UNITED STATES COURT OF APPEALS FOR THE SEVENTH CIRCUIT
June 16, 1986
NATIONAL TEA CO., AND CONSOLIDATED SUBSIDIARIES, AS SUCCESSOR TO NATIONAL SUPERMARKETS, INC., FORMERLY NATIONAL FOOD STORES OF LOUISIANA, INC., PETITIONER-APPELLANT,
COMMISSIONER OF INTERNAL REVENUE, RESPONDENT-APPELLEE
Appeal from the United States Tax Court.
CUMMINGS, Chief Judge.
This case comes to us on appeal from the United States Tax Court, which granted summary judgment in favor of the respondent Commissioner of Internal Revenue ("Commissioner") against the petitioner National Tea Co. and Consolidated Subsidiaries ("National Tea"). The issue raised is whether an acquiring corporation, which seeks to carry back net operating losses it incurred subsequent to a reorganization (stipulated by the parties to be a reorganization as defined by Section 368(a)(1)(F) of the Internal Revenue Code, i.e., an "F" reorganization) to income earned by the transferor corporation before the reorganization, must meet the loss-tracing requirement adopted by the Commissioner inRev. Rul. 75-561, 1975-2 C.B. 129, based on the Supreme Court's decision in Libson Shops, Inc. v. Koehler, 353 U.S. 382, 1 L. Ed. 2d 924, 77 S. Ct. 990 . For the reasons decision of the Tax Court that National Tea must follow this so-called Libson Shops loss-tracing rule. National Tea does not satisfy this rule, so that its claimed loss carryback must be denied.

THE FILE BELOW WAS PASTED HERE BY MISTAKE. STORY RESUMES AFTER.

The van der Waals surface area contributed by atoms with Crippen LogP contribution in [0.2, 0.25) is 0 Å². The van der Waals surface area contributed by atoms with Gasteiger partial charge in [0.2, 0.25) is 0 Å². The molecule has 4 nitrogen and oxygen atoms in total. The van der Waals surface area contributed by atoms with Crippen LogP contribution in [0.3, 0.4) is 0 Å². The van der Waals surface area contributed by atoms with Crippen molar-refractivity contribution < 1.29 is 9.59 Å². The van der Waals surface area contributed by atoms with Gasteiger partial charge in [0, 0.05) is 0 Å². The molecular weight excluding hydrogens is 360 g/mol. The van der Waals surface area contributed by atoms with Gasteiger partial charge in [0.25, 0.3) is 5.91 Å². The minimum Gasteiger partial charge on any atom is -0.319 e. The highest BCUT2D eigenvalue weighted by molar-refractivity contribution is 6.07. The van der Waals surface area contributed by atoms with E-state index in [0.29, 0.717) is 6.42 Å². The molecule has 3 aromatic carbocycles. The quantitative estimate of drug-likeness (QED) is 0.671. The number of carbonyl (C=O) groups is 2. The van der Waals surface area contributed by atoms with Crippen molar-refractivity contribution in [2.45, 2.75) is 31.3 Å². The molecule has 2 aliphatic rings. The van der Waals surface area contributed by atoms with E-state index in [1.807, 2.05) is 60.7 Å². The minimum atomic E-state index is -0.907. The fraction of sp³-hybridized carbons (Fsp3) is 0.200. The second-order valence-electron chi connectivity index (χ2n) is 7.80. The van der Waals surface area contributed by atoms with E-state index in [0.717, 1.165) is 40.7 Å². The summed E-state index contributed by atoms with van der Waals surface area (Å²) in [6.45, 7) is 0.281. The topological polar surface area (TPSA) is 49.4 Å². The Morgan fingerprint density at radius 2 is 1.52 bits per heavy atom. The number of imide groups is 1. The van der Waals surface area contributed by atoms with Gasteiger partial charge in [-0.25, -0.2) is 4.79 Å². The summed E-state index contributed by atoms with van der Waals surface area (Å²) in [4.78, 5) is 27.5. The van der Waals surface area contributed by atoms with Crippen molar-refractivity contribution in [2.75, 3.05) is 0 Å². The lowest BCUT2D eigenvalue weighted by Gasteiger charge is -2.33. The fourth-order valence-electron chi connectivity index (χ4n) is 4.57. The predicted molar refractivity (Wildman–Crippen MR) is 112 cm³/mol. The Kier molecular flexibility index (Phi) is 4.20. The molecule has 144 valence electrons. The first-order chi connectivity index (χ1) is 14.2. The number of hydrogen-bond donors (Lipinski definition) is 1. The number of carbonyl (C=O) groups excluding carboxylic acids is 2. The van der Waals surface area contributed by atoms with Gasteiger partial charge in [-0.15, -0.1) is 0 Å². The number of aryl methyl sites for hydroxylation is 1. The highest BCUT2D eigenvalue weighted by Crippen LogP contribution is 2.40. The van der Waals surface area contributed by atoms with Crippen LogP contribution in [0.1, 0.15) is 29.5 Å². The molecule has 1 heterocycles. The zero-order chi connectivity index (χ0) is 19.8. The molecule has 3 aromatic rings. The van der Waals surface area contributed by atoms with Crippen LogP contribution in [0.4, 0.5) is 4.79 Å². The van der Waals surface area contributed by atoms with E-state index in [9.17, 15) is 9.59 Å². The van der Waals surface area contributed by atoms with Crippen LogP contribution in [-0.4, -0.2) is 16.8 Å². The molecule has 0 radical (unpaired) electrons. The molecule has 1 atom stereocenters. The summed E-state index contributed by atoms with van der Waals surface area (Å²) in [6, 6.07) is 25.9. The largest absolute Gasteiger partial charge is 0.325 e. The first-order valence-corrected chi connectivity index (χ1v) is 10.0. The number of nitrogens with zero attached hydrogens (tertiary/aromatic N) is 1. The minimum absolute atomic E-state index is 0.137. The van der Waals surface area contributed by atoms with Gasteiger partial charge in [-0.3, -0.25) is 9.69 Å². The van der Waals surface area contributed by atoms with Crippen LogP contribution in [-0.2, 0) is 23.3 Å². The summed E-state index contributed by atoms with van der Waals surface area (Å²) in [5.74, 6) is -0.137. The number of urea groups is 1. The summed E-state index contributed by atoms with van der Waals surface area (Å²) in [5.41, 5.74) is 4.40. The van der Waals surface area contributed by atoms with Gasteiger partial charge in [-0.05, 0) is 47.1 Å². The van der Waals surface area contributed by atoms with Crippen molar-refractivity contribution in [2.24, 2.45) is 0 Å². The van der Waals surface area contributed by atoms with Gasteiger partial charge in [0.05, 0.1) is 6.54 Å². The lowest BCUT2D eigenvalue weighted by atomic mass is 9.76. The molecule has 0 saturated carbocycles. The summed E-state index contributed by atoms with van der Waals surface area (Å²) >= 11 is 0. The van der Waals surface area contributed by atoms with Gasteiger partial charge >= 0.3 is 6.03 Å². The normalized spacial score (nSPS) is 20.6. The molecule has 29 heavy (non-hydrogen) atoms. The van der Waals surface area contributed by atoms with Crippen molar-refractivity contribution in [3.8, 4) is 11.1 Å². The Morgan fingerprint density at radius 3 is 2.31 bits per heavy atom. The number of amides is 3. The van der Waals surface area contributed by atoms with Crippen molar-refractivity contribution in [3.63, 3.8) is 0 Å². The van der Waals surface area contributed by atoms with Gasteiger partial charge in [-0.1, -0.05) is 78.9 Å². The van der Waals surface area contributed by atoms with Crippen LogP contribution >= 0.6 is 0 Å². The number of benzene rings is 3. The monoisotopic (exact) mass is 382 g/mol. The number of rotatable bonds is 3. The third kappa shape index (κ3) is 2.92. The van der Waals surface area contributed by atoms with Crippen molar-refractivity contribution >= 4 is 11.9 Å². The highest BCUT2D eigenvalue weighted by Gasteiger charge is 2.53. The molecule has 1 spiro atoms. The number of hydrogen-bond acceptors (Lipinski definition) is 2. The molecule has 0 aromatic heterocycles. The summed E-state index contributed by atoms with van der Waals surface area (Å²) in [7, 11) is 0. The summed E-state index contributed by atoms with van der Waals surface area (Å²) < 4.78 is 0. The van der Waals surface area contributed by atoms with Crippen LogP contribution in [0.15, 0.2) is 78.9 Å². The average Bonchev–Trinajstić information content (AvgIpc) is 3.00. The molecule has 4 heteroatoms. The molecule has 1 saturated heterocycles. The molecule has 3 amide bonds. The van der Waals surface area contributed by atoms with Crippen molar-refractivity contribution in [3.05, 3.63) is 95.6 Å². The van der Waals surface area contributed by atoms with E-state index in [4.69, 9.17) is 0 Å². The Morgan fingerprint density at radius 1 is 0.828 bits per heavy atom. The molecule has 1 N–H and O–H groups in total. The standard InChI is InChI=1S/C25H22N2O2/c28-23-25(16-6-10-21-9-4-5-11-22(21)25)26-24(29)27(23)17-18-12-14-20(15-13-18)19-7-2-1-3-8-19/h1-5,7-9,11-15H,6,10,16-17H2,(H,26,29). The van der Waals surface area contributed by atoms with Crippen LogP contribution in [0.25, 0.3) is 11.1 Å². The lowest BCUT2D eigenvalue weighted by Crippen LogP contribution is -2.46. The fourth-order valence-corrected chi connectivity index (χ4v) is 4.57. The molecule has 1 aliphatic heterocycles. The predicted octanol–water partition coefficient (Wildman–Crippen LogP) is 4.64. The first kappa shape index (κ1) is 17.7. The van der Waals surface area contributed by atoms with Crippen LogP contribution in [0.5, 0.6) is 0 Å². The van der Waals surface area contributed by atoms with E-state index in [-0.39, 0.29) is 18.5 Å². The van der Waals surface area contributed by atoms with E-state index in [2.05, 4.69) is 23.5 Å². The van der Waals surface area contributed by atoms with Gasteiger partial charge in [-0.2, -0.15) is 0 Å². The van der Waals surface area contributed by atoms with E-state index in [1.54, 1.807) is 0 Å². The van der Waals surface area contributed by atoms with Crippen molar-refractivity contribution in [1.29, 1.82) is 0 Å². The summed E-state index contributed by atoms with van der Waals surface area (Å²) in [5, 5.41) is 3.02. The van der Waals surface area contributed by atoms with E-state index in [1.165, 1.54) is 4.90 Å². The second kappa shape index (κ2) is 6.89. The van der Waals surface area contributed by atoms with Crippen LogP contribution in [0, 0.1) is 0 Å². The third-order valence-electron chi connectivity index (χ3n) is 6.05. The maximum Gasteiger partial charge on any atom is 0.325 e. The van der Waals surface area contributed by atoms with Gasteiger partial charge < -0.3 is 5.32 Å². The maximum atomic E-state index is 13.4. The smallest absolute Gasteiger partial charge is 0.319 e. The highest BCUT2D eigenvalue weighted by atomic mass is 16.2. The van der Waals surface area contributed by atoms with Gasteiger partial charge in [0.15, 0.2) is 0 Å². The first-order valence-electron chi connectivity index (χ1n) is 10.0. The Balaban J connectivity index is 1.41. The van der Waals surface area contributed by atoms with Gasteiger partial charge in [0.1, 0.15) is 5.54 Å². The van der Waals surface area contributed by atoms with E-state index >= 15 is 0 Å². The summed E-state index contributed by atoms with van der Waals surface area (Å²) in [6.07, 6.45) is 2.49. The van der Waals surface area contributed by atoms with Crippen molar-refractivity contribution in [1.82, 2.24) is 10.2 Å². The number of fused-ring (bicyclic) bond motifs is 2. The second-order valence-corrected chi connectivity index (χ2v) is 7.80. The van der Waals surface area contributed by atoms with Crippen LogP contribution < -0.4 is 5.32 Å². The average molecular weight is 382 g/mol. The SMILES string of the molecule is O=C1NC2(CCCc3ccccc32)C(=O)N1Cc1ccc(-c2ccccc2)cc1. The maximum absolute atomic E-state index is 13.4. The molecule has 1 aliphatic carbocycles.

Since the facts have been fully stipulated and are well defined by the Tax Court in its opinion, only a brief summary is required. Supermarkets was a Louisiana corporation that operated a chain of retail food stores in and around New Orleans. National Tea is an Illinois corporation, which along with its subsidiaries operates a chain of retail food stores in various areas of the United States. In 1954 National Tea acquired approximately 98% of the outstanding stock by December 26, 1974, National Tea owned 99.98% of the outstanding stock of Supermarkets. From 1954 until December 26, 1974, Supermarkets operated as part of National Tea's single integrated retail marketing operation of retail food stores.
On December 26, 1974, Supermarkets transferred all of its assets to National Tea, and Supermarkets' separate corporate existence ceased. This merger was accomplished under the applicable short-form Merger Statutes of Illinois and Louisiana. Supermarkets' other shareholders received cash in exchange for their aggregate 0.02% interest. For the taxable year ending December 28, 1974, National Tea and its affiliated subsidiaries incurred a substantial loss, which included a net operating loss of $3,304,858 subject to the carryover and carryback*fn1 provisions of Section 172. No part of this $3,304,858 net operating loss was attributable to the New Orleans regional organization, which had been operated by Supermarkets prior to December 26, 1974, and by National Tea thereafter.